Tom Cherveny is a regional and outdoor reporter with the West Central Tribune in Willmar, MN.
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Two hurt in Highway 12 mishap WILLMAR - Two people were injured in a two-vehicle accident around 9:57 p.m. on Saturday on U.S. Highway 12 at the intersection with 45th Street West in Kandiyohi County, according to the Minnesota State Patrol.
WILLMAR—Business left unfinished during the last legislative session could result in delays to road projects across the state in the coming year.
OLIVIA—Renville County's Board of Commissioners announced Wednesday the appointment of Lisa Herges as the new county administrator. Herges had been offered the position in August and recently accepted it following discussions with Board Chairman Bob Fox. Herges has been working with Mille Lacs County for 13 years, the last eight years as personnel director/assistant county administrator. She is currently serving as coordinator for Todd County as part of a commitment made by Mille Lacs County to assist the neighboring county.
CLINTON—The small town of Clinton has not forgotten its native son for his bravery in the service of country. It's hoping the nation will not either. Residents in the Big Stone County community are joining an online petition by Homeland Magazine calling for retired Navy Captain E. Royce Williams to be awarded the Medal of Honor. The petition drive is seeking 100,000 signatures by month's end.
GRANITE FALLS—A district judge has ruled in favor of the city of Granite Falls by finding that a house built nearly 16 years ago but still not habitable violates the city's nuisance ordinance. District Judge Thomas Van Hon found in favor of the city in an order filed Aug. 15, but he vacated the order until Sept. 15 to allow time for its appeal. The owner of the house, Ted Thull of Oak Grove, is asking for a stay of the order and will appeal the ruling, said his attorney, Doug Kluver of Montevideo.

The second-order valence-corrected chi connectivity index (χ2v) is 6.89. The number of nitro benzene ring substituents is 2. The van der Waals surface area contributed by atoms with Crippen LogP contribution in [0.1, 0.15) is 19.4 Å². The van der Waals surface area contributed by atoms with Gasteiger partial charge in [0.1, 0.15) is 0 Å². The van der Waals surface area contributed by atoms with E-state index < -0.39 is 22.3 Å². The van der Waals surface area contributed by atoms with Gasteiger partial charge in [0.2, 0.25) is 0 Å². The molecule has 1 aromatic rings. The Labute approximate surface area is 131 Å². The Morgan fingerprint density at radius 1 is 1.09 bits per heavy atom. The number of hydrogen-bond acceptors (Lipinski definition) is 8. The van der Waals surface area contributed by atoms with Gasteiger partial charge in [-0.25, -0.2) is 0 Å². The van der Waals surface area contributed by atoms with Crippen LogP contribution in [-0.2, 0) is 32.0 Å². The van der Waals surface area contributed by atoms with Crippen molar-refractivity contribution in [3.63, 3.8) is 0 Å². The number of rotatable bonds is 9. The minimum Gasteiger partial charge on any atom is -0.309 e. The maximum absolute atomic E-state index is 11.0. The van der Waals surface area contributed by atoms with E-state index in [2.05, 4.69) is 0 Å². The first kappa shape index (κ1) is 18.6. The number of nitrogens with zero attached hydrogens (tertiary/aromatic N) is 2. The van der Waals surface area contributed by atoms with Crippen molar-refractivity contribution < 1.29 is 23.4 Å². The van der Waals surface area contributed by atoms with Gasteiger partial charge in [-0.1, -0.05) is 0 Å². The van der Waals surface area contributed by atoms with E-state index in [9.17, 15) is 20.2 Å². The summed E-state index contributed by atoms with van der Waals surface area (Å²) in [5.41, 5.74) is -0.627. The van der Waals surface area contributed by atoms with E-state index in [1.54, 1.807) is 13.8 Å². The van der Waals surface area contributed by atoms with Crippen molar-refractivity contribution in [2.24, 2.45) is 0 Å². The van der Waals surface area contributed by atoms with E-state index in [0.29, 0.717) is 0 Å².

SPICER—Trees have a place on the prairies of west central Minnesota. Always have. And today, the need is as great as ever. "The wide open spaces,'' said Diomy Zamora, an extension educator with the University of Minnesota's agroforestry team, as to why Kandiyohi County was host to the team's annual summit. The event, held Monday through Wednesday at Prairie Woods Environmental Learning Center in rural Spicer, was aimed at acquainting area professionals in agriculture and conservation with agroforestry opportunities.
OLIVIA—A national measure of vital health factors ranked Renville County 85th of Minnesota's 87 counties. "And while the obesity rate in most of the counties is declining, in Renville County it is increasing,'' said Pat Halbe, vice president of financial services for United FCS in Olivia.
APPLETON—An invitation will be on its way to Gov. Mark Dayton to tour the Prairie Correctional Facility in Appleton. Rep. Tim Miller, R-Prinsburg, is asking the governor to tour the shuttered prison after hearing recent news reports that the governor is opposed to purchasing the facility. Miller said he is particularly concerned about a statement attributed to the governor in news reports in March. Dayton expressed concerns at the time that the privately owned prison needed rehabilitation. "That is a hugely expensive proposition,'' he is quoted as saying.
MILAN—For reasons only the late Vern Kleven knows, 40 years ago he decided that Milan needed its own version of the Liberty Bell to celebrate the country's bicentennial. "He got it in his mind he was going to build it and he did. So we just let him do it,'' said Larry Germann, who served on the Milan City Council at the time. Lt. Gov. Rudy Perpich came to Milan to dedicate the bell, and the community's bicentennial celebration turned into a big deal, with a parade featuring 125 floats.
MAYNARD—At the turn of the last century, Willmar's economic rival to the west was the bustling town of Maynard. With five grain elevators, farmers from far and wide chose this location on the Great Northern Railway to ship their grain. "I know according to the records, farmers came from as far as Benson. (Some) carried the grain on their backs,'' said Rick Groothuis, longtime mayor of Maynard.